Looking beyond ‘functional fixedness’ to create an impactful organization

The “Yeah, maybe” approach to building community

Four years ago, we launched a Kickstarter campaign to fund a publication focused on telling stories about Oregon-based companies. The publication was predicated on the idea that too much of the business news was driven by stories of local technology startups companies and, worse yet, that the word “startup” was becoming synonymous with tech. This was a concern. Because we vehemently believed that Oregon’s competitive advantage was consumer products, where we boast a long legacy of product makers and companies.

Oregon is home to some of the leading companies in outdoor gear, footwear, cheese, beer, wine, potato salad, chips, plant based foods, tea, wool blankets, knives, and coffee to name just a few.

That simple storytelling idea engaged 318 people who believed in the concept so much that they contributed money to make it a reality.

A lot has changed for Built Oregon since then.

As the application deadline for the inaugural Built Consumer Product Accelerator passed last Friday night, I was drawn to watch Wildfang founder, Emma McIlroy’s TEDxPortland talk again. It’s a talk focused on the optimistic mindset that crazy ideas just might work. That instead of saying “No,” we’re better off saying “Yeah, maybe.”

You see, over the past 4 years on a total budget of around $100K, the Built crew has never — ever — stopped having that “Yeah, maybe” attitude to make Oregon the hub of consumer product innovation and entrepreneurship.

Can storytelling help drive awareness and economic development? Yeah, maybe.

Can we make Oregon the Silicon Valley of Consumer Products? Yeah, maybe.

Can Oregon create a SXSW type event that is focused on the entire consumer product ecosystem? Yeah, maybe.

Can we break down the silos that exist between consumer product industry verticals and focus on our shared challenges and opportunities? Yeah, maybe.

Can we succeed by focusing more on the founders and less on the zero-sum game, economic-development approach that seems to put industries, regional players, and organizations at odds with each other? Yeah, maybe.

Can we work collaboratively with organizations like the Portland Mercado and NAYA PDX to help break down some of the barriers around connecting entrepreneurs of color of product companies to retail opportunities? Yeah, maybe.

Is there a way to move beyond the standard rural-urban divide conversation that seems to dominate approaches to founder engagement and move towards one that focuses on what makes their products unique in order to leverage regional assets? Yeah, maybe.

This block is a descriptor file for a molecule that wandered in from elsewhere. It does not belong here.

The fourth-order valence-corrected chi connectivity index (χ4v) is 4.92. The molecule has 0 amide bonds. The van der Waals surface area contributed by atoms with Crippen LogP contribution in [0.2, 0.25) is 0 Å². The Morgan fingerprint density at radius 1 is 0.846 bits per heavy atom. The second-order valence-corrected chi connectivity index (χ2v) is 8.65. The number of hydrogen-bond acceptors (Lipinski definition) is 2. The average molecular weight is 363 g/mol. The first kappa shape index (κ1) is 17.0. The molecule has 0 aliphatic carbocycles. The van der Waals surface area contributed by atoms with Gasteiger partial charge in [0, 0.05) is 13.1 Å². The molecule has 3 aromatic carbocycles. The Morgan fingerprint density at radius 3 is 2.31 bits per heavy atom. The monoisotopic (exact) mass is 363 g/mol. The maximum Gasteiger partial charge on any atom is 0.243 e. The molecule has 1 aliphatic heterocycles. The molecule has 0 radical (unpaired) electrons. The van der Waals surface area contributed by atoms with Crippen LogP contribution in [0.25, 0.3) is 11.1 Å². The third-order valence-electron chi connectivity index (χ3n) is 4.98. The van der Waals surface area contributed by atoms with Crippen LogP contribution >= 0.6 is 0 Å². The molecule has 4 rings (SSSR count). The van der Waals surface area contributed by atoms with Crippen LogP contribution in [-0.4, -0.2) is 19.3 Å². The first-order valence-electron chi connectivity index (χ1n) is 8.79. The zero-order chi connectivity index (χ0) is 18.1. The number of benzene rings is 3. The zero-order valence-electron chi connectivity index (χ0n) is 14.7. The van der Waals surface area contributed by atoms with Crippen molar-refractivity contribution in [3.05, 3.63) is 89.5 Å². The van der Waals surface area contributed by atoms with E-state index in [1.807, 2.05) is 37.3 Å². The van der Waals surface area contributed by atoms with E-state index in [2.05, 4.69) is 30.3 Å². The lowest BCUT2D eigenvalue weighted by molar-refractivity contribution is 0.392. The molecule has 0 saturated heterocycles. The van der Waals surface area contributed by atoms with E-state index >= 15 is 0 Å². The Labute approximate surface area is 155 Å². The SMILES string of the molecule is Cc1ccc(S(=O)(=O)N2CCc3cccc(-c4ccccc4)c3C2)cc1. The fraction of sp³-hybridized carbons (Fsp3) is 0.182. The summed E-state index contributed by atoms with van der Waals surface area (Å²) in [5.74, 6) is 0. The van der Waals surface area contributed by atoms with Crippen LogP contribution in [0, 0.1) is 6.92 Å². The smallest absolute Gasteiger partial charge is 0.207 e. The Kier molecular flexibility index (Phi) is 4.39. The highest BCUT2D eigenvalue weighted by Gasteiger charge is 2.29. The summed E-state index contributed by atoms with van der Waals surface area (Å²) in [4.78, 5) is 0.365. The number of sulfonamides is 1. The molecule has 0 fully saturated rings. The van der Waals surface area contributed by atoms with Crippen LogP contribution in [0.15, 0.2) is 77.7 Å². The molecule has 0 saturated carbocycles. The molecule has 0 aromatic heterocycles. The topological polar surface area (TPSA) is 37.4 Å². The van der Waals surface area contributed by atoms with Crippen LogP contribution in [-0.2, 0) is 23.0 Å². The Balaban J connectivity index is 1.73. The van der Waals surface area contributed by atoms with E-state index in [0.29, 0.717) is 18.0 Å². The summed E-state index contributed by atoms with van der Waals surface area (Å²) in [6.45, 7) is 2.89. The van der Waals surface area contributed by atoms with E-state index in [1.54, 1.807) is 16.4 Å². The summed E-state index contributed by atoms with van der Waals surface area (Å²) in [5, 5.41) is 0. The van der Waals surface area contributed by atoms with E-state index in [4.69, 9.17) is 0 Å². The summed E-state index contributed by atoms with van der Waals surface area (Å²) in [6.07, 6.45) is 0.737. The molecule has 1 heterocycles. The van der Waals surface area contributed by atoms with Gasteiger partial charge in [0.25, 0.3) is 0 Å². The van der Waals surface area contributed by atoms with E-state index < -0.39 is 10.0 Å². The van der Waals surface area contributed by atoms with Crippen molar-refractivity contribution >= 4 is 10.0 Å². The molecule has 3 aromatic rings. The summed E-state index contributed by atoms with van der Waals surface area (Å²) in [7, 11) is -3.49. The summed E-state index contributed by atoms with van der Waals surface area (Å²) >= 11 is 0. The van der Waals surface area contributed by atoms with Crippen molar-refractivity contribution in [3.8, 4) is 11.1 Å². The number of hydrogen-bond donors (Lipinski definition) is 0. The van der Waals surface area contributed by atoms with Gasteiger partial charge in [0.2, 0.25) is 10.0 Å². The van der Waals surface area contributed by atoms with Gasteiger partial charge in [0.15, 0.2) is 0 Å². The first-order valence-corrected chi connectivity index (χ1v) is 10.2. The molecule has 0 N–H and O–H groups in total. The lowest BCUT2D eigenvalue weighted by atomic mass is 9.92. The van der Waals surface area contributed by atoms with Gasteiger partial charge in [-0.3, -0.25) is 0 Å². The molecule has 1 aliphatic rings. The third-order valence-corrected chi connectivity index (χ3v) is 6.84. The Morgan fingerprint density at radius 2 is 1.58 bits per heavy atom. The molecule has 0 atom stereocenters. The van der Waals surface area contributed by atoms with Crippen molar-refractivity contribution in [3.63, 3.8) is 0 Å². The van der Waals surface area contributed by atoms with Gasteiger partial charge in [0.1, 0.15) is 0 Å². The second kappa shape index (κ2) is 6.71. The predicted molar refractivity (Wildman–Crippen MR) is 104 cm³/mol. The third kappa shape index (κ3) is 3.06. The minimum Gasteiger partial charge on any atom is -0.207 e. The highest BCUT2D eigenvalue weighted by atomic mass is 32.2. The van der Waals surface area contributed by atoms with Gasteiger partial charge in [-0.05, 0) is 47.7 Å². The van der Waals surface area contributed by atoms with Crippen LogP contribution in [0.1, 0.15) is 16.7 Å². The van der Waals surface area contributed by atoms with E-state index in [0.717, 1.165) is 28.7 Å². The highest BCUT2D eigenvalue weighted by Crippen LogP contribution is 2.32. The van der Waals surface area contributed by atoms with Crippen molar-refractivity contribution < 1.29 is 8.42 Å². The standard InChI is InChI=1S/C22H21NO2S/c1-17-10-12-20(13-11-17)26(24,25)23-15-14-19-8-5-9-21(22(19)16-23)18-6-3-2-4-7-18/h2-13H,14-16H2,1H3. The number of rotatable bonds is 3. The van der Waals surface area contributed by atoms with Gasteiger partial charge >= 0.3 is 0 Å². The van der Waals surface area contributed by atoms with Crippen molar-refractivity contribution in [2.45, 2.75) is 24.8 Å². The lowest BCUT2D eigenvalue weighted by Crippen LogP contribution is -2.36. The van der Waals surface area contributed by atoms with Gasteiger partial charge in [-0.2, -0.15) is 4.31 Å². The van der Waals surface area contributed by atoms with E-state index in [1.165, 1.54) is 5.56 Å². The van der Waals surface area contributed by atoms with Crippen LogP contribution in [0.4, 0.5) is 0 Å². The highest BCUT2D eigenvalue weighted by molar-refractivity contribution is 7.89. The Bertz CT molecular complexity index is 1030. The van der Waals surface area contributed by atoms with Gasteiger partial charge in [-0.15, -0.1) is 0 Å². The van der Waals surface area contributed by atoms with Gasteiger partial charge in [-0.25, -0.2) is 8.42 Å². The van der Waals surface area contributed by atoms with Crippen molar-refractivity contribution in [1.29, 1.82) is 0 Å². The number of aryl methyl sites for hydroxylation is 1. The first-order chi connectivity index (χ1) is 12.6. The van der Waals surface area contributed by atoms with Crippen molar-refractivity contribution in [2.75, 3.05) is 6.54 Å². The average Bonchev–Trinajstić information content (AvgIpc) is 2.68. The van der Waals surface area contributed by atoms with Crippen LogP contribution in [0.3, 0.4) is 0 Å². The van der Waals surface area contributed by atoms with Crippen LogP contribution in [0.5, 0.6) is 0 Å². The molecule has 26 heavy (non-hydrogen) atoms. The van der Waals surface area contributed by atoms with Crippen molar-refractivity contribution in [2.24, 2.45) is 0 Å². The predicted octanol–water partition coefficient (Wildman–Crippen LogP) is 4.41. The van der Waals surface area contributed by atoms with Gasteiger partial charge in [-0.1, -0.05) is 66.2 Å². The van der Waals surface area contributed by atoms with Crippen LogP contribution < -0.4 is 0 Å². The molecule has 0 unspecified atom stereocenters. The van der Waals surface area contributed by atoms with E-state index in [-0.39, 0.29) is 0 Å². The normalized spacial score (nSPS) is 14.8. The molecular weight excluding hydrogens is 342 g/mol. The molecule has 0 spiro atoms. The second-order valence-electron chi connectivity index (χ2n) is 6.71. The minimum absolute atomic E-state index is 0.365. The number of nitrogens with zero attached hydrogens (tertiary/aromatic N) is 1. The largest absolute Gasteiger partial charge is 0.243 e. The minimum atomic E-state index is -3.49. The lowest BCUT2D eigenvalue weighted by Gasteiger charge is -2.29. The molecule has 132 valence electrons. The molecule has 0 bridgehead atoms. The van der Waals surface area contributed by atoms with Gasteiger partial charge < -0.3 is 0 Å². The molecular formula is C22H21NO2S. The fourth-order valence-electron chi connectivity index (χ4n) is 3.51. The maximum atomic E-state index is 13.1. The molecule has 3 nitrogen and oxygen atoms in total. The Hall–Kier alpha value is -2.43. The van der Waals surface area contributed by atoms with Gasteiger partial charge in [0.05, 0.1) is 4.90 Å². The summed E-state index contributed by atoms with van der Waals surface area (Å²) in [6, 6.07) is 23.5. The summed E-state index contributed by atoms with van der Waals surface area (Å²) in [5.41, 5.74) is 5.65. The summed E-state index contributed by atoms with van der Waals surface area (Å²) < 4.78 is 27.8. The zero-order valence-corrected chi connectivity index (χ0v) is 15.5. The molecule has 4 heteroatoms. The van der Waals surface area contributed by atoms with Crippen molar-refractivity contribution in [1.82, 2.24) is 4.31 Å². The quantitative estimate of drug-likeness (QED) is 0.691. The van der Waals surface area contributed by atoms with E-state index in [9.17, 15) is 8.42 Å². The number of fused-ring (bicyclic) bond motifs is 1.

Can we set aside the time to build relationships in order to create a more connected, helpful, altruistic, and sustainable statewide consumer product ecosystem? Yeah, maybe.

Making any true impact around Oregon’s consumer product ecosystem will require state help and assistance. Yeah, maybe.

It’s going to be really hard to organize and connect the statewide network of experienced consumer product people around a mentor focused approach. Yeah, maybe.

Launching an accelerator for a broad mix of consumer product companies is going to be hard. Yeah, maybe.

At every step of the Built journey, we were living Emma’s approach to life and business, an approach that focuses on the possibilities instead of the barriers. We just didn’t know what that approach was until we saw her TEDx talk.

So here we are four years later with 80 stories written, 30 podcasts recorded, thousands of meetings held, two Built festivals completed, the Bridges program piloted, and we find ourselves here at the launch the nation’s first not for profit consumer product accelerator program.

Will the next Built evolution be hard to successfully pull off? Yeah, maybe.

But we are definitely more excited than cautious because:

  • Nearly 100 experienced consumer product people have graciously signed up to mentor this next generation of Oregon brands
  • The combined revenues of the statewide companies that submitted applications to the accelerator is currently $15–17M
  • Additional retailers are reaching out to participate in the Bridges program
  • We see not only an opportunity, but really a need to focus our efforts around building strong EBITDA in companies as opposed to the constant pitching for equity
  • We have seen small and positive movement around creating short-term capital options for consumer product companies and aligned the ladders of debt financing
  • The accelerator and related projects have created opportunities for established and legacy brands to meaningfully engage into the ecosystem, especially from mentor perspective

This has definitely been a journey for all of us at Built Oregon, and it’s one that still has many challenges especially around fundraising to make the organization sustainable.

But far too often, organizations tasked with helping, investing in and supporting companies fail to have the same “Yeah, maybe” attitude that practically every founder has to have when launching a new venture. We’ve been denied funding by those organizations. Rejected for grants focused on similar efforts. And all but ignored by the state. In many ways, we’ve failed. And will do so again. And again. And again. But we learn and move on.

Because instead of stopping, Built Oregon is just getting started. Because we knew that this effort, if done right, would not be a quick fix or easy solution. And we keep believing that maybe, just maybe, we can play a small part in impacting the future of all Oregonians.